8 Things That Can Keep Your Small Business From Closing


8 Things That Can Keep Your Small Business From Closing

The world of entrepreneurship is not a movie. This means that if you’re in the midst of financial struggles, you don’t know if this is a hardship that you will overcome, or this is truly the end of your story.

As the hero of the story, you have to do everything in your power to keep your business afloat. That can include asking some difficult questions, making even more difficult decisions, or thinking completely out-of-the-box.

It’s important to know that even during your business’ bleakest struggles, this doesn’t have to be the end. There are options for you; you simply have to look for them.

Today, we are going to walk you through some of the options you should look at while you are struggling and considering closing your business forever. We hope at least one of these options can spark something, and help you write the happy ending you and your business deserve.

1. Find a New Source of Cash

8 Things That Can Keep Your Small Business From Closing

For all the complexity involved in running a small business, the simple truth is that the number one reason that small businesses fail is a lack of cash. This means that unlocking a new source of cash can unlock new possibilities and give your business new life.

Your first instinct may be to go to the bank for a small business loan. Or you may think that it’s time for you to learn about a business line of credit to bring in some new money. Unfortunately, the more financially dire your situation looks on paper, the less likely a major bank is to approve a small business loan.

Right now, the major banks are approving a record number of small business loans, but they are still turning away 80% of the applicants.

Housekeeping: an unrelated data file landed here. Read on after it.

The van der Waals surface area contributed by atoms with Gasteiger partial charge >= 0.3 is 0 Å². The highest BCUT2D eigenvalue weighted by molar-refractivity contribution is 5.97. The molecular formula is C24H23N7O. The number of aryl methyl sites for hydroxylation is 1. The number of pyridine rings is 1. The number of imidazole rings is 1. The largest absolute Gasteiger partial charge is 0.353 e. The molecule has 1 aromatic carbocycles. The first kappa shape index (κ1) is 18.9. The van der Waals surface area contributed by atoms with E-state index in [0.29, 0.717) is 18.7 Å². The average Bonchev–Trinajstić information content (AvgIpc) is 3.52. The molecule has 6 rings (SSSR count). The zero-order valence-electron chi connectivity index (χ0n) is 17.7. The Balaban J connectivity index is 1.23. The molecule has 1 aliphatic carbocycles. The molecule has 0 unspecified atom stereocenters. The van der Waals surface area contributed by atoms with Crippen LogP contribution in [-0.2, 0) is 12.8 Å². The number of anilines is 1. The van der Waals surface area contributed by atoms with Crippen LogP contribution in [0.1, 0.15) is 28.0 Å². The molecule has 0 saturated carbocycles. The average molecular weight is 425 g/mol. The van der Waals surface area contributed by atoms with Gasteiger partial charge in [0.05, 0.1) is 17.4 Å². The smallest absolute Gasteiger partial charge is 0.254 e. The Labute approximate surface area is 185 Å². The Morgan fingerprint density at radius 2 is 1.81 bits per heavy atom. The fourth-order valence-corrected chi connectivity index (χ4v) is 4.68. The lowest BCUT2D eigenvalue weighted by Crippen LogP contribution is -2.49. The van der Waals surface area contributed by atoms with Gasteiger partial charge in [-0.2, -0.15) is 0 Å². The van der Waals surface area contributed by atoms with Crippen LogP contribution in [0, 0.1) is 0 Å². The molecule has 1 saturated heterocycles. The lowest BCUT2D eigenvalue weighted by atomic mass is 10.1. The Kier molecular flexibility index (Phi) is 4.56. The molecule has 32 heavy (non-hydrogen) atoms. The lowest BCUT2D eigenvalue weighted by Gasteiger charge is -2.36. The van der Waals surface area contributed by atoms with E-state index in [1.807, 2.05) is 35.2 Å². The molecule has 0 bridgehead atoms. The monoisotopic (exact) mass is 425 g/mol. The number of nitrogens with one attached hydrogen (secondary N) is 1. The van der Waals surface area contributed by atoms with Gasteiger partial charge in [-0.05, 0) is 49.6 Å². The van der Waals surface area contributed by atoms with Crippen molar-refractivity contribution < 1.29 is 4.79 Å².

The small business loan application process can also take weeks (or even months) to process. So, if you’re urgently in need of help, the big banks are likely not the best way to go.

Beyond The Bank: Alternative Funding


If the banks say no, or you know for a fact that they will say no, looking into a merchant cash advance from a company like Payvant Capital could give you access to the funding that you need to save your business.

A merchant cash advance (MCA) is not a loan, which means it is not subject to additional stringent loan criteria that the big banks have to follow.

You can apply for a small amount, such as $5000 to float you during times of hardship. Or you might qualify for up to $500,000 to re-invest in your business or purchase major equipment.

The application process is also remarkably fast. You can apply completely online and have your answer within 24 hours. This is probably more appealing than piles of application paperwork and waiting for several weeks with the bank.

If you are approved, your MCA provider will advance you your cash, in exchange for a percentage of your future sales and transactions.

This can be particularly helpful when you are getting back on your feet because your payments are based on a percentage of your transactions. On the other hand, a bank loan would require you to make a static monthly payment every single month, which you may find yourself scrambling to make while sales are low. With an MCA, your payments will be low when sales are low. When sales are higher, you can make a bigger dent in your balance.

The other benefit of working with a merchant cash advance company is the flexibility. The funds you receive are yours to allocate and spend however you see fit. You can use your advance to restock inventory, fix damaged equipment, invest in a new marketing campaign, or pay your employees. If this sounds like something that could help your business, we encourage you to get in touch today to see what is possible.

2. Find the Problems in the Big Picture

8 Things That Can Keep Your Small Business From Closing